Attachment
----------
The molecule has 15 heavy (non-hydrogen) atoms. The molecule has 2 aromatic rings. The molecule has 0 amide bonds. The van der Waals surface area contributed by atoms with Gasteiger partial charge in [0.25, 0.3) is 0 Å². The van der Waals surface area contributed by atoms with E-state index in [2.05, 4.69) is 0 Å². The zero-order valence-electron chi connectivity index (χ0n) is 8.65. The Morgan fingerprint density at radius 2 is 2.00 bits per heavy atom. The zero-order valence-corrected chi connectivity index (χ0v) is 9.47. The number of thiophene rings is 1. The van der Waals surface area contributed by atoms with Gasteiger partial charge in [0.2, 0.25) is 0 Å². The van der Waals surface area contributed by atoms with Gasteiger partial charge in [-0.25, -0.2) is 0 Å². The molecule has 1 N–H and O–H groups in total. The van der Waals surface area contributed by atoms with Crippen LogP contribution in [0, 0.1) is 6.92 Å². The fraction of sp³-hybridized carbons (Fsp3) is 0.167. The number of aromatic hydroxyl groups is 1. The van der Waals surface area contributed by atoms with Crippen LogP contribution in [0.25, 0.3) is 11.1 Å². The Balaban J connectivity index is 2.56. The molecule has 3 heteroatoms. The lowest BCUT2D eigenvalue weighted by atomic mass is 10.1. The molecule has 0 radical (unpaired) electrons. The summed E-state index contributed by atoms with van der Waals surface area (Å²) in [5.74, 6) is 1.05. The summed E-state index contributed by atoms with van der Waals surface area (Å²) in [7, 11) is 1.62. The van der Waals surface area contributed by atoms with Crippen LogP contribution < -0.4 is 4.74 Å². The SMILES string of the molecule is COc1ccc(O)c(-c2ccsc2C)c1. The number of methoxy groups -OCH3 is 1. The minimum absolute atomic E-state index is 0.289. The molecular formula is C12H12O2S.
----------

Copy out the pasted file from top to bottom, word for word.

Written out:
The molecule has 15 heavy (non-hydrogen) atoms. The molecule has 2 aromatic rings. The molecule has 0 amide bonds. The van der Waals surface area contributed by atoms with Gasteiger partial charge in [0.25, 0.3) is 0 Å². The van der Waals surface area contributed by atoms with E-state index in [2.05, 4.69) is 0 Å². The zero-order valence-electron chi connectivity index (χ0n) is 8.65. The Morgan fingerprint density at radius 2 is 2.00 bits per heavy atom. The zero-order valence-corrected chi connectivity index (χ0v) is 9.47. The number of thiophene rings is 1. The van der Waals surface area contributed by atoms with Gasteiger partial charge in [0.2, 0.25) is 0 Å². The van der Waals surface area contributed by atoms with Gasteiger partial charge in [-0.25, -0.2) is 0 Å². The molecule has 1 N–H and O–H groups in total. The van der Waals surface area contributed by atoms with Crippen LogP contribution in [0, 0.1) is 6.92 Å². The fraction of sp³-hybridized carbons (Fsp3) is 0.167. The number of aromatic hydroxyl groups is 1. The van der Waals surface area contributed by atoms with Crippen LogP contribution in [0.25, 0.3) is 11.1 Å². The Balaban J connectivity index is 2.56. The molecule has 3 heteroatoms. The lowest BCUT2D eigenvalue weighted by atomic mass is 10.1. The molecule has 0 radical (unpaired) electrons. The summed E-state index contributed by atoms with van der Waals surface area (Å²) in [5.74, 6) is 1.05. The summed E-state index contributed by atoms with van der Waals surface area (Å²) in [7, 11) is 1.62. The van der Waals surface area contributed by atoms with Crippen LogP contribution < -0.4 is 4.74 Å². The SMILES string of the molecule is COc1ccc(O)c(-c2ccsc2C)c1. The number of methoxy groups -OCH3 is 1. The minimum absolute atomic E-state index is 0.289. The molecular formula is C12H12O2S.